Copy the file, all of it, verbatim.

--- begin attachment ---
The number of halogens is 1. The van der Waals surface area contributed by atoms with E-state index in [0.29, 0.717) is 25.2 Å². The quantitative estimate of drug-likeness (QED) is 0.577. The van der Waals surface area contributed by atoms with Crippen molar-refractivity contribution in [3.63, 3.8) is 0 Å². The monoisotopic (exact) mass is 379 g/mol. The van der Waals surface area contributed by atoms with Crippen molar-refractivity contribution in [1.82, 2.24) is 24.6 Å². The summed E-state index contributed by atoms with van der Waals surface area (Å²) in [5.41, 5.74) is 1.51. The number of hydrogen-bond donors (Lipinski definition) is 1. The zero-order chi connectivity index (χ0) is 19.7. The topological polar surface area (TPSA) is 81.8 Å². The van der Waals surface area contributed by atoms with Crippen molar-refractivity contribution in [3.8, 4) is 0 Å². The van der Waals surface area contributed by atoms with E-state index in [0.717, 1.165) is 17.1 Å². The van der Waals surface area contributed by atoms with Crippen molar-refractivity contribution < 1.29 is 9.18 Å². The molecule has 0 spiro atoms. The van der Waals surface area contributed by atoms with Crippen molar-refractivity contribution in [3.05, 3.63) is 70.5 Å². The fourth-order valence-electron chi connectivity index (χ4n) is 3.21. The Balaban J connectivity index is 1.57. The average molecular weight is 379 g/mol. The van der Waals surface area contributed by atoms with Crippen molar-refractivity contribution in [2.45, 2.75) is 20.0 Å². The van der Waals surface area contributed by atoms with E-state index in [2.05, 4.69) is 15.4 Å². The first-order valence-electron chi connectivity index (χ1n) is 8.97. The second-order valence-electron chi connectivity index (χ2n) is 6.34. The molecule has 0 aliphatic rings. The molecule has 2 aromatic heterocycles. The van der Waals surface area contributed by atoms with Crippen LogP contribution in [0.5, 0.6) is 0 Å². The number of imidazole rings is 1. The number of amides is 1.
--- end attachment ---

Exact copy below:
The number of halogens is 1. The van der Waals surface area contributed by atoms with E-state index in [0.29, 0.717) is 25.2 Å². The quantitative estimate of drug-likeness (QED) is 0.577. The van der Waals surface area contributed by atoms with Crippen molar-refractivity contribution in [3.63, 3.8) is 0 Å². The monoisotopic (exact) mass is 379 g/mol. The van der Waals surface area contributed by atoms with Crippen molar-refractivity contribution in [1.82, 2.24) is 24.6 Å². The summed E-state index contributed by atoms with van der Waals surface area (Å²) in [5.41, 5.74) is 1.51. The number of hydrogen-bond donors (Lipinski definition) is 1. The zero-order chi connectivity index (χ0) is 19.7. The topological polar surface area (TPSA) is 81.8 Å². The van der Waals surface area contributed by atoms with Crippen molar-refractivity contribution in [3.8, 4) is 0 Å². The van der Waals surface area contributed by atoms with E-state index in [0.717, 1.165) is 17.1 Å². The van der Waals surface area contributed by atoms with Crippen molar-refractivity contribution < 1.29 is 9.18 Å². The molecule has 0 spiro atoms. The van der Waals surface area contributed by atoms with Crippen molar-refractivity contribution in [3.05, 3.63) is 70.5 Å². The fourth-order valence-electron chi connectivity index (χ4n) is 3.21. The Balaban J connectivity index is 1.57. The average molecular weight is 379 g/mol. The van der Waals surface area contributed by atoms with Crippen molar-refractivity contribution in [2.45, 2.75) is 20.0 Å². The van der Waals surface area contributed by atoms with E-state index in [2.05, 4.69) is 15.4 Å². The first-order valence-electron chi connectivity index (χ1n) is 8.97. The second-order valence-electron chi connectivity index (χ2n) is 6.34. The molecule has 0 aliphatic rings. The molecule has 2 aromatic heterocycles. The van der Waals surface area contributed by atoms with Crippen LogP contribution in [0.5, 0.6) is 0 Å². The number of imidazole rings is 1. The number of amides is 1.